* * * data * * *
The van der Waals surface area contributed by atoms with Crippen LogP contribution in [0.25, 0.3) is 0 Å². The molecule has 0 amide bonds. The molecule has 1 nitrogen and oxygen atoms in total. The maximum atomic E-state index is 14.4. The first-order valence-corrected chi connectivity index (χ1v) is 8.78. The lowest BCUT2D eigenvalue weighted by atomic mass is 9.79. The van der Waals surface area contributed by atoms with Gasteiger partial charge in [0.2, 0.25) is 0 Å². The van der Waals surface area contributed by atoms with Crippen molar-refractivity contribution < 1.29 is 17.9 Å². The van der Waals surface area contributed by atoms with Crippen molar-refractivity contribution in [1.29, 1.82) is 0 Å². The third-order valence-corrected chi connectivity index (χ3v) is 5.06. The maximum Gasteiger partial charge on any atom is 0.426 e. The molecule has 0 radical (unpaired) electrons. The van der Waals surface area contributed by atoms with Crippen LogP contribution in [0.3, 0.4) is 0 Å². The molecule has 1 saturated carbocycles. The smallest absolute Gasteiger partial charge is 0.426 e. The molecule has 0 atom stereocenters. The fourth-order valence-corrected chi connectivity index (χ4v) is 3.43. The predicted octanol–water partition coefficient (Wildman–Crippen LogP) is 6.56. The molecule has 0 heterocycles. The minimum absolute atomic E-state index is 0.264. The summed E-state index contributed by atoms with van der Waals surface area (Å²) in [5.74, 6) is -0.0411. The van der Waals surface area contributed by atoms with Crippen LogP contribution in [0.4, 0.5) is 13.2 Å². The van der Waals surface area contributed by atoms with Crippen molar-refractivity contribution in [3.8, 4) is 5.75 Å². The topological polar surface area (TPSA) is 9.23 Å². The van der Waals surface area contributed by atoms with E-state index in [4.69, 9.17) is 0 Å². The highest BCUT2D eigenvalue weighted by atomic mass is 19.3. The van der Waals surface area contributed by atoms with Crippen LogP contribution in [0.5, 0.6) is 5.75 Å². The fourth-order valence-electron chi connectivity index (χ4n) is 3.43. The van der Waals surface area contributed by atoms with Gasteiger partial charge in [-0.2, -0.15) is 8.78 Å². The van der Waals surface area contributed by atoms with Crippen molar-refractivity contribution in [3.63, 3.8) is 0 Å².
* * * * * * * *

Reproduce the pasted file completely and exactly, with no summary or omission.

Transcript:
The van der Waals surface area contributed by atoms with Crippen LogP contribution in [0.25, 0.3) is 0 Å². The molecule has 0 amide bonds. The molecule has 1 nitrogen and oxygen atoms in total. The maximum atomic E-state index is 14.4. The first-order valence-corrected chi connectivity index (χ1v) is 8.78. The lowest BCUT2D eigenvalue weighted by atomic mass is 9.79. The van der Waals surface area contributed by atoms with Gasteiger partial charge in [0.2, 0.25) is 0 Å². The van der Waals surface area contributed by atoms with Crippen molar-refractivity contribution < 1.29 is 17.9 Å². The van der Waals surface area contributed by atoms with Crippen molar-refractivity contribution in [1.29, 1.82) is 0 Å². The third-order valence-corrected chi connectivity index (χ3v) is 5.06. The maximum Gasteiger partial charge on any atom is 0.426 e. The molecule has 0 radical (unpaired) electrons. The van der Waals surface area contributed by atoms with Crippen LogP contribution in [0.3, 0.4) is 0 Å². The molecule has 1 saturated carbocycles. The smallest absolute Gasteiger partial charge is 0.426 e. The molecule has 0 atom stereocenters. The fourth-order valence-corrected chi connectivity index (χ4v) is 3.43. The predicted octanol–water partition coefficient (Wildman–Crippen LogP) is 6.56. The molecule has 0 heterocycles. The minimum absolute atomic E-state index is 0.264. The summed E-state index contributed by atoms with van der Waals surface area (Å²) in [5.74, 6) is -0.0411. The van der Waals surface area contributed by atoms with Crippen LogP contribution in [0.4, 0.5) is 13.2 Å². The van der Waals surface area contributed by atoms with Crippen molar-refractivity contribution in [3.8, 4) is 5.75 Å². The topological polar surface area (TPSA) is 9.23 Å². The van der Waals surface area contributed by atoms with E-state index in [4.69, 9.17) is 0 Å². The highest BCUT2D eigenvalue weighted by atomic mass is 19.3. The van der Waals surface area contributed by atoms with Crippen LogP contribution in [0.5, 0.6) is 5.75 Å². The fourth-order valence-electron chi connectivity index (χ4n) is 3.43. The van der Waals surface area contributed by atoms with Gasteiger partial charge in [-0.2, -0.15) is 8.78 Å². The van der Waals surface area contributed by atoms with Crippen molar-refractivity contribution in [3.63, 3.8) is 0 Å².